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From flowers to art

Katherine Glazier takes floral arrangements to the next level in Gamble Garden class

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A love of gardening and transforming flowers into art runs back five generations in Katherine Glazier's family.

"It is something I have to do," she said. Glazier grew up gardening with her father, who encouraged her to grow anything that caught her interest.

"It was (my father's) great-grandfather who had two floral shops in Boston, where I'm from. I wonder if it's in my gene pool? ... It's something I've always loved."

This fall season, Glazier celebrates the colorful foliage and flower offerings of the Bay Area by teaching a floral design class at Gamble Garden. Called "Fall Floral Inspirations -- A Great Place to Start," the class takes place on Friday, Nov. 8.

Although Glazier developed her life-long love of gardening and flowers while growing up in Boston, it was California that amazed Glazier with the diversity of plants that thrive in the local climate.

"We are so lucky with this climate," she said.

When her children were growing up, she and her family often explored Gamble Garden, which was walking distance from their home, and her children participated in its intergenerational programs.

Before joining Gamble Garden as a flower arranger and instructor about a year ago, Glazier first worked as a docent at nearby Filoli starting in the late 1990s.

"Filoli had (flower) arrangements in every room of the house," she said. Soon, she enrolled in Londoner Anne Patrick's floral-design class, graduating from her program in 2002 and joining Filoli's floral-design committee. Glazier still teaches floral design at Filoli and currently operates a freelance floral design business, Katherine J. Glazier Design.

Glazier holds a degree from Wellesley College in Wellesley, Mass., that influences her floral-design instruction.

"I was an art history major. I bring principles from art history and art to designing and floral arranging," she said. "I love teaching people about it and sharing it."

In her upcoming class, Glazier will demonstrate several floral arrangements, and each participant will then create an arrangement to bring home.

"Fall is my favorite season for arranging," she said. "There are so many materials." Glazier pointed out the diversity in texture and color of flowers and foliage available in the fall. Her favorite materials to use in both her own arrangements and to bring into her classrooms are "interesting greenery and branches; bittersweet, which is a flowering vine; the wonderful fall-colored roses coming out soon; fall grasses with their seed heads; gourds and pumpkins."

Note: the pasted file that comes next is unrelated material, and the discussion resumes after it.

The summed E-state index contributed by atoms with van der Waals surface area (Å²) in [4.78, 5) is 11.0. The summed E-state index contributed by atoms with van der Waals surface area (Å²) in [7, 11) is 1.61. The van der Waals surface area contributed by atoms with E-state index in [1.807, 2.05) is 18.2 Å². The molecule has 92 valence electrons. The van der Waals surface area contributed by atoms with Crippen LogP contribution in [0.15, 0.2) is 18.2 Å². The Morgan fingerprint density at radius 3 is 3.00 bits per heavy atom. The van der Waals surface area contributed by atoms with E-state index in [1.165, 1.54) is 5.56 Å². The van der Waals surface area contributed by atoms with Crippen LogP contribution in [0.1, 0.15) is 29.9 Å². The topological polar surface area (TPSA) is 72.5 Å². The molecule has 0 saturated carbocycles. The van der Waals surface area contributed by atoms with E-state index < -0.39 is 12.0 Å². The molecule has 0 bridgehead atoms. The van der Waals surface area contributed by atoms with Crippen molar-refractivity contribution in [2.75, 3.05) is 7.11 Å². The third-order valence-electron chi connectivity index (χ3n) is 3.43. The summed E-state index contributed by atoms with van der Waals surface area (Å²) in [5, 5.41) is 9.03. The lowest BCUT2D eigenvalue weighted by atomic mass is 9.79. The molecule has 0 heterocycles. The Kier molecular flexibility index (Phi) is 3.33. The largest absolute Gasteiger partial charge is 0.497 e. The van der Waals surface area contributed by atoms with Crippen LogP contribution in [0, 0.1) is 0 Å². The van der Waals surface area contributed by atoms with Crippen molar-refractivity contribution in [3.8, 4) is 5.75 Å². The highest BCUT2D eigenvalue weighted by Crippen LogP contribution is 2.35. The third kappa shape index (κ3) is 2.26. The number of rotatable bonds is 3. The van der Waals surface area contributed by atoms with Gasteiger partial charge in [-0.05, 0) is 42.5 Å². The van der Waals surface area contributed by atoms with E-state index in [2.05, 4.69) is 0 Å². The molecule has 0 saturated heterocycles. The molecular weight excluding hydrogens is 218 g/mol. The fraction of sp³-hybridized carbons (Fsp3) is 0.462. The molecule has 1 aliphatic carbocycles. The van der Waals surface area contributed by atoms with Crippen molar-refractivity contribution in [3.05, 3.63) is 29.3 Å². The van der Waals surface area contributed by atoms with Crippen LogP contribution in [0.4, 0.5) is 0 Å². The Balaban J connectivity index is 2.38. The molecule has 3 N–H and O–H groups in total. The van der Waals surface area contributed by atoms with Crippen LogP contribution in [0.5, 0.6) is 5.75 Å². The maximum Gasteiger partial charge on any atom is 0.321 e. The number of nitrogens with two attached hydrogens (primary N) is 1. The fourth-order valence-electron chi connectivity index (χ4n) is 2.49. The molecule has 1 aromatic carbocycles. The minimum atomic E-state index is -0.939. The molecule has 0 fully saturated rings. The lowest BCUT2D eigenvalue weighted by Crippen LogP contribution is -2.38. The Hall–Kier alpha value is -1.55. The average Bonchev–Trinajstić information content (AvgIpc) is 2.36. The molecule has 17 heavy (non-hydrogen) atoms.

"We have an amazing amount of material," Glazier said of flowers used for teaching floral arranging in the Bay Area. "We are so lucky with this climate. So much can be grown and brought to (a flower) market, even at farmers markets and even the grocery store."

Because of the accessibility of materials, Glazier says that the skills she will teach in her class can be easily transferred to the design of flower arrangements for the upcoming holiday season. Glazier also said that living in Palo Alto means that beautiful and useful materials "can be grown in your own yard, in a container" and used for floral arranging.

Glazier encourages everyone to participate in gardening and to explore floral arranging.

"If you're thinking about floral design, come to beginner classes, and you will leave happy with what you can do," she said. "There are tricks to flower arranging, and once you get a hold of them, it is a wonderful field that you can bring home and share with friends."

For her upcoming class at Gamble Gardens, Glazier estimates that 75 percent of the materials will be locally grown. Her preference is for using materials grown without the use of pesticides and when possible she uses non-hybridized material. Though hybridized plants last longer in floral arrangements, she said, they are not as fragrant.

Glazier said floral arranging not only brings beauty inside the home, but also brings balance by counteracting the stress that can accompany modern life.

"Turning off all technology and interruptions, you are able to see the product of your handiwork and see the fruits of your labor," Glazier said. "It is therapeutic to be able to take time away, arrange flowers, to be in the garden."

What: Fall Floral Inspirations -- A Great Place to Start

When: Friday, Nov. 8, 9 a.m. to noon

Where: Gamble Garden Carriage House, 1431 Waverley St., Palo Alto

Cost: $65 nonmembers; $55 members (includes supplies)

Info: Gamble Garden or 650-329-1356

Editorial intern Kimberlee D'Ardenne can be emailed at

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The 34th Annual Palo Alto Weekly Short Story Contest is now accepting entries for Adult, Young Adult and Teen categories. Send us your short story (2,500 words or less) and entry form by April 10, 2020. First, Second and Third Place prizes awarded in each category. Sponsored by Kepler's Books, Linden Tree Books and Bell's Books.

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